Treasure Island Robert Louis Stevenson

 
The Federalist Papers by Alexander Hamilton

Read Hamilton’s Federalist Papers, then read the Constitution.  Composed of 85 articles, The Federalist Papers served to explain and encourage the ratification of the U.S. Constitution. The majority of the essays were penned by Alexander Hamilton and originally published in The Independent Journal and The New York Packet. While the Constitution lays out the laws of the land, these essays provide the 18th-century version of the ballot/blue books we get the mail around election time, explaining the laws that are being proposed. It is essential reading for any civically minded American.  Forget the theatre production.

The Federalist Papers Alexander Hamilton

 
Your Car’s Owner’s Manual

Yep, that dusty book in your glove compartment. Come on, bring it out and get to know your car better. So, it’s not exactly “literature” but it’ll teach you something that will come in handy.  Guaranteed.  By the way, I was shocked to learn the battery in my Mercedes is located under the driver’s seat.

The Wealth of Nations by Adam Smith

The fundamental work on free-market policies: “It is not from the benevolence of the butcher, the brewer or the baker, that we expect our dinner, but from their regard to their own self-interest. We address ourselves, not to their humanity but to their self-love, and never talk to them of our own necessities but of their advantages.” Want an education in economics?  This book is a great start.

The Wealth of Nations Adam Smith

 
How to Win Friends and Influence People by Dale Carnegie

The granddad of books about people skills, the advice found in How to Win Friends and Influence People is still sound and applicable 80 years later. Carnegie writes about skills like making people feel valued and appreciated, ensuring you don’t come across as manipulative (which happens unintentionally more than we think!), and essentially, “winning” people to your viewpoints and ideas. While it can sound a little disingenuous in its description, these are true skills that people use every day, and this book is a great resource for boning up your social game.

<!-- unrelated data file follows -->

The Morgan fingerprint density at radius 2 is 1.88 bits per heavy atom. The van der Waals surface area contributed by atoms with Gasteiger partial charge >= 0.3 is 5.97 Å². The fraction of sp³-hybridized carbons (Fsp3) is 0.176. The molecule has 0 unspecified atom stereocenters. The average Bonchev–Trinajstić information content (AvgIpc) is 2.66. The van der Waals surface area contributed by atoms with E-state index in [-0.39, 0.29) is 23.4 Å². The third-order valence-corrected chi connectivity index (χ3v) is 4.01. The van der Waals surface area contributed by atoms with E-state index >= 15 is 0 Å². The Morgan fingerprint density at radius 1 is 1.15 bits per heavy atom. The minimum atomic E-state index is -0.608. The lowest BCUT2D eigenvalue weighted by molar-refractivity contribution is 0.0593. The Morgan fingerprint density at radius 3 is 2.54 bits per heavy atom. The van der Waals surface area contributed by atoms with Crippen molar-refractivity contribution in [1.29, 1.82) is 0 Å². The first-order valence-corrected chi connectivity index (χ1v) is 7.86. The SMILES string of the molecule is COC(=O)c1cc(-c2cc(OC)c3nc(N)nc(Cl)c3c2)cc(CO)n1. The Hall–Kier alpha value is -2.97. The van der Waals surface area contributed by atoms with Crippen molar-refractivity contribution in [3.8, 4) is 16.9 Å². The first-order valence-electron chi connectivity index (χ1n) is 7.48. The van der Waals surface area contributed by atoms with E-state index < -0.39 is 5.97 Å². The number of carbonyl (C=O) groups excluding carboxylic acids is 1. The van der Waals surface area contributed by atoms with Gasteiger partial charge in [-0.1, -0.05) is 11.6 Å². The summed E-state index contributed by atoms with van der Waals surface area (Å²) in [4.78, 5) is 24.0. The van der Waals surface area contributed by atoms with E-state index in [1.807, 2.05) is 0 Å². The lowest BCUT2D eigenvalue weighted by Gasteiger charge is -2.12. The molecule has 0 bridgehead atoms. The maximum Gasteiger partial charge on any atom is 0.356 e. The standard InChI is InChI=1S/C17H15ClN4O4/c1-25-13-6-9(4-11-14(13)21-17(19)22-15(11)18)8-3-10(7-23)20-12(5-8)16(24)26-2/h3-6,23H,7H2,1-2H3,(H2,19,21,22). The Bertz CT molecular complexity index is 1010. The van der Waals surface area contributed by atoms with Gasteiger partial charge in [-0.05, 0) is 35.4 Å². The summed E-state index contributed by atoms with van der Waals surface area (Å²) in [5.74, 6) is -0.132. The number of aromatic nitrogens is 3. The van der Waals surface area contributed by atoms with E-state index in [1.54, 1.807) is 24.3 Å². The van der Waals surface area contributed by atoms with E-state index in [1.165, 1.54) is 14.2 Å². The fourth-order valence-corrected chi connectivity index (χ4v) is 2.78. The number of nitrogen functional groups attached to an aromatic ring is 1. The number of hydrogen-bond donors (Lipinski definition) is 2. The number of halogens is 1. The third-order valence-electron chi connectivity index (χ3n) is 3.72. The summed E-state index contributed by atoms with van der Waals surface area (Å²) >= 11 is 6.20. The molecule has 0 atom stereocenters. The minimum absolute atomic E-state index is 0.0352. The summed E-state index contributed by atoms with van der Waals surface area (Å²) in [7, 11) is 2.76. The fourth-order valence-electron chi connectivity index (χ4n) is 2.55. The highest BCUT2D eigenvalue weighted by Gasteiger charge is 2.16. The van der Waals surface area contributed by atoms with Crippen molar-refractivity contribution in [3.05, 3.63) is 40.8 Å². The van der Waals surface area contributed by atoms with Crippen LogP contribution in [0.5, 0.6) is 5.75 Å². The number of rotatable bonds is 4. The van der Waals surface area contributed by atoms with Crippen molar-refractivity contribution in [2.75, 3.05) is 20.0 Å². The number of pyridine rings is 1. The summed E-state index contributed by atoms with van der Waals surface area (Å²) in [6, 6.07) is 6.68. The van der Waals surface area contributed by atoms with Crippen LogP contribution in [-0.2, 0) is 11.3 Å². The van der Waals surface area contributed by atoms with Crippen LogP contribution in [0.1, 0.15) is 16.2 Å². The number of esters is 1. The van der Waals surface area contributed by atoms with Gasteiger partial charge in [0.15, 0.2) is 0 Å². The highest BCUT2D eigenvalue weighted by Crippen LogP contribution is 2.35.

How To Win Friends and Influence People Dale Carnegie

 
The Republic by Plato

The Republic is a Socratic dialogue, written by Plato around 380 BC, concerning the definition of justice and how a just city-state should be ordered and characterized. It is the great philosopher’s best-known work and has proven to be one of history’s most influential works of philosophy and political theory. In it, Socrates and other various interlocutors discuss the meaning of justice and examine whether or not the just man is happier than the unjust man, as well as the theory of Forms, the immortality of the soul, and the role of the philosopher in society.

The Republic Plato

 
For Whom the Bell Tolls by Ernest Hemingway

Robert Jordan is a young dynamiter in the Spanish Civil War. He’s an American who’s volunteered to fight against Franco’s fascists and is sent behind enemy lines to take out an important bridge to impede enemy forces from advancing. He lives in a rudimentary camp with anti-fascist Spanish guerillas and comes to embrace their hearty way of life and love. And of course, there are some incredible battle scenes, which were informed by Hemingway’s own time as a correspondent in the Spanish Civil War.

For Whom the Bell Tolls Ernest Hemingway

 
On the Road by Jack Kerouac

A defining novel of the Beat generation, On the Road, is fictional, but a semi-autobiographical account of two friends’ road trips across America, against the backdrop of a counter-culture of jazz, poetry, drug use, and the drunken revelry of back-alley bars. Along with their travels, they’re searching for what many young men are: freedom, ambition, hope, and authenticity.  

On the Road Jack Kerouac

 
Travels With Charley In Search of America by John Steinbeck

To hear the speech of the real America, to smell the grass and the trees, to see the colours and the light—these were John Steinbeck’s goals as he set out, at the age of fifty-eight, to rediscover the country he had been writing about for so many years.  With Charley, his French poodle, Steinbeck drives the interstates and the country roads, dines with truckers, encounters bears at Yellowstone and old friends in San Francisco. Along the way, he reflects on the American character, racial hostility, the particular form of American loneliness he finds almost everywhere, and the unexpected kindness of strangers.